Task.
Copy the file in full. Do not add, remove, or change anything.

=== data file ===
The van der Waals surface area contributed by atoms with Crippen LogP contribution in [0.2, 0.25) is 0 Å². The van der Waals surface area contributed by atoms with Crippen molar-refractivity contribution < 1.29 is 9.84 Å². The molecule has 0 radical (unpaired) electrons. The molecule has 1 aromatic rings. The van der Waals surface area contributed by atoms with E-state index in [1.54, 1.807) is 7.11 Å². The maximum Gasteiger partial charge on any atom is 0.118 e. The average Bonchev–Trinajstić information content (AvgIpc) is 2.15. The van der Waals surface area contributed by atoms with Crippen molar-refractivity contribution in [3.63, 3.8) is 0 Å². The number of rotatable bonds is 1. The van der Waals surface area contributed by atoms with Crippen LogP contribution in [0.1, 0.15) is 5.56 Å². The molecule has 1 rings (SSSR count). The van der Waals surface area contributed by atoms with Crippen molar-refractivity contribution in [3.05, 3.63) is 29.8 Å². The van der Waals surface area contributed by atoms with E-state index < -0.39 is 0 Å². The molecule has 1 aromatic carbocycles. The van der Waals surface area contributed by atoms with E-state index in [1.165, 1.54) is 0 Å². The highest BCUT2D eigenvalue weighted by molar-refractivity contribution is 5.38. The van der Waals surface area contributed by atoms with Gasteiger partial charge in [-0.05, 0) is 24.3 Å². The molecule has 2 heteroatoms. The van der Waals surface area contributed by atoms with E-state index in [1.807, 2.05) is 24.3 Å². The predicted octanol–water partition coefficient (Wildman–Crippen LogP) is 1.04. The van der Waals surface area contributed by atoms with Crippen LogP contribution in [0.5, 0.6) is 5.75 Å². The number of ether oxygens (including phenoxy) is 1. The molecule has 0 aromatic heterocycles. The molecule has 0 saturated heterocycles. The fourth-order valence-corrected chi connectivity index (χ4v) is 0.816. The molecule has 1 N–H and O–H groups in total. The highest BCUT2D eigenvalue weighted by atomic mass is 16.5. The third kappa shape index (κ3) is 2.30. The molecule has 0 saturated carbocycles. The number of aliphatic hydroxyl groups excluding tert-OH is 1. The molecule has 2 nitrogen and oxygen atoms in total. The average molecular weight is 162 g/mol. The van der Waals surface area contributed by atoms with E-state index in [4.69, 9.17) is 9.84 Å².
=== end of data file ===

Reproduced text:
The van der Waals surface area contributed by atoms with Crippen LogP contribution in [0.2, 0.25) is 0 Å². The van der Waals surface area contributed by atoms with Crippen molar-refractivity contribution < 1.29 is 9.84 Å². The molecule has 0 radical (unpaired) electrons. The molecule has 1 aromatic rings. The van der Waals surface area contributed by atoms with E-state index in [1.54, 1.807) is 7.11 Å². The maximum Gasteiger partial charge on any atom is 0.118 e. The average Bonchev–Trinajstić information content (AvgIpc) is 2.15. The van der Waals surface area contributed by atoms with Crippen molar-refractivity contribution in [3.63, 3.8) is 0 Å². The number of rotatable bonds is 1. The van der Waals surface area contributed by atoms with Crippen LogP contribution in [0.1, 0.15) is 5.56 Å². The molecule has 1 rings (SSSR count). The van der Waals surface area contributed by atoms with Crippen molar-refractivity contribution in [3.05, 3.63) is 29.8 Å². The van der Waals surface area contributed by atoms with E-state index < -0.39 is 0 Å². The molecule has 1 aromatic carbocycles. The van der Waals surface area contributed by atoms with E-state index in [1.165, 1.54) is 0 Å². The highest BCUT2D eigenvalue weighted by molar-refractivity contribution is 5.38. The van der Waals surface area contributed by atoms with Gasteiger partial charge in [-0.05, 0) is 24.3 Å². The molecule has 2 heteroatoms. The van der Waals surface area contributed by atoms with E-state index in [1.807, 2.05) is 24.3 Å². The predicted octanol–water partition coefficient (Wildman–Crippen LogP) is 1.04. The van der Waals surface area contributed by atoms with Crippen LogP contribution in [0.5, 0.6) is 5.75 Å². The number of ether oxygens (including phenoxy) is 1. The molecule has 0 aromatic heterocycles. The molecule has 0 saturated heterocycles. The fourth-order valence-corrected chi connectivity index (χ4v) is 0.816. The molecule has 1 N–H and O–H groups in total. The highest BCUT2D eigenvalue weighted by atomic mass is 16.5. The third kappa shape index (κ3) is 2.30. The molecule has 0 saturated carbocycles. The number of aliphatic hydroxyl groups excluding tert-OH is 1. The molecule has 2 nitrogen and oxygen atoms in total. The average molecular weight is 162 g/mol. The van der Waals surface area contributed by atoms with E-state index in [4.69, 9.17) is 9.84 Å².